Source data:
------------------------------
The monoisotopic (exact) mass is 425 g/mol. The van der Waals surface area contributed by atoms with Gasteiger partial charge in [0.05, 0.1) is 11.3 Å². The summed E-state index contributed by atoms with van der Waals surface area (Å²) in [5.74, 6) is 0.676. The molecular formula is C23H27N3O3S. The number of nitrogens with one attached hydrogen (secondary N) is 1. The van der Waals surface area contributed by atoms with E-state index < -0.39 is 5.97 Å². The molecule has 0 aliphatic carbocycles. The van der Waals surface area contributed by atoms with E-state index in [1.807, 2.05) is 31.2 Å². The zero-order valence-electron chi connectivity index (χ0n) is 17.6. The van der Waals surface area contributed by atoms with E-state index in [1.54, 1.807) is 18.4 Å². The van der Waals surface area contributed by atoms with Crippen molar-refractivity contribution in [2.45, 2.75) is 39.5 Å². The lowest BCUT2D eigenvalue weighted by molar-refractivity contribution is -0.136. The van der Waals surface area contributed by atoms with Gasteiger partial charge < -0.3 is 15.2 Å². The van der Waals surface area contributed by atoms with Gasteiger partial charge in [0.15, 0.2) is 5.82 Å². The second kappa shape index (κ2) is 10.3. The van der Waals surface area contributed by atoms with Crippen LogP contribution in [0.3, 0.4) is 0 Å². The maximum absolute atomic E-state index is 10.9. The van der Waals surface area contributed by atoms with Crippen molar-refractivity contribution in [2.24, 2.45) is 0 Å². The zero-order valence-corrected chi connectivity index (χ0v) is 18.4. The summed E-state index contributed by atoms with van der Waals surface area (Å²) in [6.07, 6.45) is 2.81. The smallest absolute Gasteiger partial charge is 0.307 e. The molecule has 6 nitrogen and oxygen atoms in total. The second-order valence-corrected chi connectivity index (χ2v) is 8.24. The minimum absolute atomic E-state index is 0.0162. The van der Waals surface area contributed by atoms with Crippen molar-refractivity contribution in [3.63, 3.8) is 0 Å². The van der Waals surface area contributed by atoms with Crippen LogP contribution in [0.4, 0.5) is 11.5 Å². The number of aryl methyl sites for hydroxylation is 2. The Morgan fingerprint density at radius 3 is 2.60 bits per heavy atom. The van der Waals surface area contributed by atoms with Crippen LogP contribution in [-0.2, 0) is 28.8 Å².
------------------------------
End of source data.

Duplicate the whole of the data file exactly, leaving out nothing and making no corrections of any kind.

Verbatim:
The monoisotopic (exact) mass is 425 g/mol. The van der Waals surface area contributed by atoms with Gasteiger partial charge in [0.05, 0.1) is 11.3 Å². The summed E-state index contributed by atoms with van der Waals surface area (Å²) in [5.74, 6) is 0.676. The molecular formula is C23H27N3O3S. The number of nitrogens with one attached hydrogen (secondary N) is 1. The van der Waals surface area contributed by atoms with E-state index < -0.39 is 5.97 Å². The molecule has 0 aliphatic carbocycles. The van der Waals surface area contributed by atoms with E-state index in [1.807, 2.05) is 31.2 Å². The zero-order valence-electron chi connectivity index (χ0n) is 17.6. The van der Waals surface area contributed by atoms with E-state index in [1.54, 1.807) is 18.4 Å². The van der Waals surface area contributed by atoms with Crippen molar-refractivity contribution in [2.45, 2.75) is 39.5 Å². The lowest BCUT2D eigenvalue weighted by molar-refractivity contribution is -0.136. The van der Waals surface area contributed by atoms with Gasteiger partial charge < -0.3 is 15.2 Å². The van der Waals surface area contributed by atoms with Gasteiger partial charge in [0.15, 0.2) is 5.82 Å². The second kappa shape index (κ2) is 10.3. The van der Waals surface area contributed by atoms with Crippen LogP contribution in [0.3, 0.4) is 0 Å². The maximum absolute atomic E-state index is 10.9. The van der Waals surface area contributed by atoms with Crippen molar-refractivity contribution in [2.24, 2.45) is 0 Å². The zero-order valence-corrected chi connectivity index (χ0v) is 18.4. The summed E-state index contributed by atoms with van der Waals surface area (Å²) in [6.07, 6.45) is 2.81. The smallest absolute Gasteiger partial charge is 0.307 e. The molecule has 6 nitrogen and oxygen atoms in total. The second-order valence-corrected chi connectivity index (χ2v) is 8.24. The minimum absolute atomic E-state index is 0.0162. The van der Waals surface area contributed by atoms with Crippen molar-refractivity contribution in [3.63, 3.8) is 0 Å². The van der Waals surface area contributed by atoms with Crippen LogP contribution in [0.4, 0.5) is 11.5 Å². The number of aryl methyl sites for hydroxylation is 2. The Morgan fingerprint density at radius 3 is 2.60 bits per heavy atom. The van der Waals surface area contributed by atoms with Crippen LogP contribution in [-0.2, 0) is 28.8 Å².